The gold market is basically struggling to decisively overcome the 600 level. Until we see that, we may see some indecision on the part of traders on how to handle the market.
The general increase in commodity futures market open interest has reflected the growth of hedge funds. And, recently, the short side of cattle futures has seen increased participation from the more traditional commodity funds, also.
The gold strength, as much as anything else, is technical in nature. The downward slide in the dollar from the early highs Friday morning, and the upward push in crude oil, can probably be cited for some of the strength in here.
It's very simple. The energy market was up real strongly. That's part of it, as people consistently make the link between crude oil prices, inflation and gold.
Several times we've seen all-time live cattle open interest records set the week before the Goldman roll begins. I expect we'll set another live cattle futures open interest record next week.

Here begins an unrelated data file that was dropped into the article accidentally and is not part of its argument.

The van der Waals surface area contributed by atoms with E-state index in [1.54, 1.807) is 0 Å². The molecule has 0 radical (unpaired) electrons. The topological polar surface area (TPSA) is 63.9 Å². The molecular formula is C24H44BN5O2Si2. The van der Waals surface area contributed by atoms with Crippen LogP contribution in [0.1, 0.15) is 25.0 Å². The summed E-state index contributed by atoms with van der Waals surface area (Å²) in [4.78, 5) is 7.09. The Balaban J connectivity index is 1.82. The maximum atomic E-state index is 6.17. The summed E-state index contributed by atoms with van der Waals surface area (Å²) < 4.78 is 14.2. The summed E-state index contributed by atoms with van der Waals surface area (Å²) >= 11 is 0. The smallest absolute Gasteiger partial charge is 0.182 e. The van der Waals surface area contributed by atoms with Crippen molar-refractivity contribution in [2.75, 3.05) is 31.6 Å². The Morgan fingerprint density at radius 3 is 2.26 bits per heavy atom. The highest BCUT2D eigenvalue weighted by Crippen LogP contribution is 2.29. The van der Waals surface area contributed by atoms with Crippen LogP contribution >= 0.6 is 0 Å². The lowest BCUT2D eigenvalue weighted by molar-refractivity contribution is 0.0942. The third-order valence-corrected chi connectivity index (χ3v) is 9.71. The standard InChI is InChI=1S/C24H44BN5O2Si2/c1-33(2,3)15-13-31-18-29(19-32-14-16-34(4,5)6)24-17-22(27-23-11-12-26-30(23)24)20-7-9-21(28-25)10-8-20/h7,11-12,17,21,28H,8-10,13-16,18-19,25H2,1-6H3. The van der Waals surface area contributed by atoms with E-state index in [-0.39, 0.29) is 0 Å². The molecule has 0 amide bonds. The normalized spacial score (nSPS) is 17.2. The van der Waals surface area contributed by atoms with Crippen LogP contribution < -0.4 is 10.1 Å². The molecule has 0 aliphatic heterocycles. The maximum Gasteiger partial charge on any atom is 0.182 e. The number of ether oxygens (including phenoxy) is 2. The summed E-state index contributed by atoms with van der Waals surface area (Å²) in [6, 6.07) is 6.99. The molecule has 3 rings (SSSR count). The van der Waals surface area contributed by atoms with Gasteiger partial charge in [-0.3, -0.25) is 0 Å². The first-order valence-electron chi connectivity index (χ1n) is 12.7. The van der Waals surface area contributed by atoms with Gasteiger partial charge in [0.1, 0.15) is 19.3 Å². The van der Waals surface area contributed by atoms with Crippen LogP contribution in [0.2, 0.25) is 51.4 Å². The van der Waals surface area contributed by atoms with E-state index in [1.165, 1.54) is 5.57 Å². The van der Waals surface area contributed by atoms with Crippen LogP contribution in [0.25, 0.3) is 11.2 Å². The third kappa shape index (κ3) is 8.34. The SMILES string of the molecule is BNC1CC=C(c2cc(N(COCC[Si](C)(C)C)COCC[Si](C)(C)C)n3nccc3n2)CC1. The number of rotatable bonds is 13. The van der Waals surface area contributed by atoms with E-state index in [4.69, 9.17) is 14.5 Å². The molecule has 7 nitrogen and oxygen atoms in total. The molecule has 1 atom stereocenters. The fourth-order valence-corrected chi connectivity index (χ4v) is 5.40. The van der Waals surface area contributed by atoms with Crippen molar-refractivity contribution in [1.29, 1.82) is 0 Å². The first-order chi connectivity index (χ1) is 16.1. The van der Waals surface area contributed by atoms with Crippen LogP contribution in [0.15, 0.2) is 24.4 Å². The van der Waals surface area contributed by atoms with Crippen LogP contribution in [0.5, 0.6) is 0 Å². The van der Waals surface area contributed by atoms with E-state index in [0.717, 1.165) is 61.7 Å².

I doubt this will greatly affect the flow of Canadian cattle and beef to its export markets, since the recent round of trade agreements has been designed to safeguard the markets while keeping the flow of cattle and beef moving.
With January weather being so warm, the industry probably suffered very few death losses.
Of course, we don't know how the bird flu situation will turn out. But, I see no strong reasons we won't see a three to four dollar (per hundredweight) seasonal cattle rally in the first quarter.
Later reports suggested they (Saudi forces) foiled the (attack) attempt, but you still have crude oil up over 2 a barrel.
That could mitigate the bearish impact of a surge in placement rates, since the younger animals tend to take longer to finish, which in turn implies a wider spread of exit dates (as fed cattle) for them.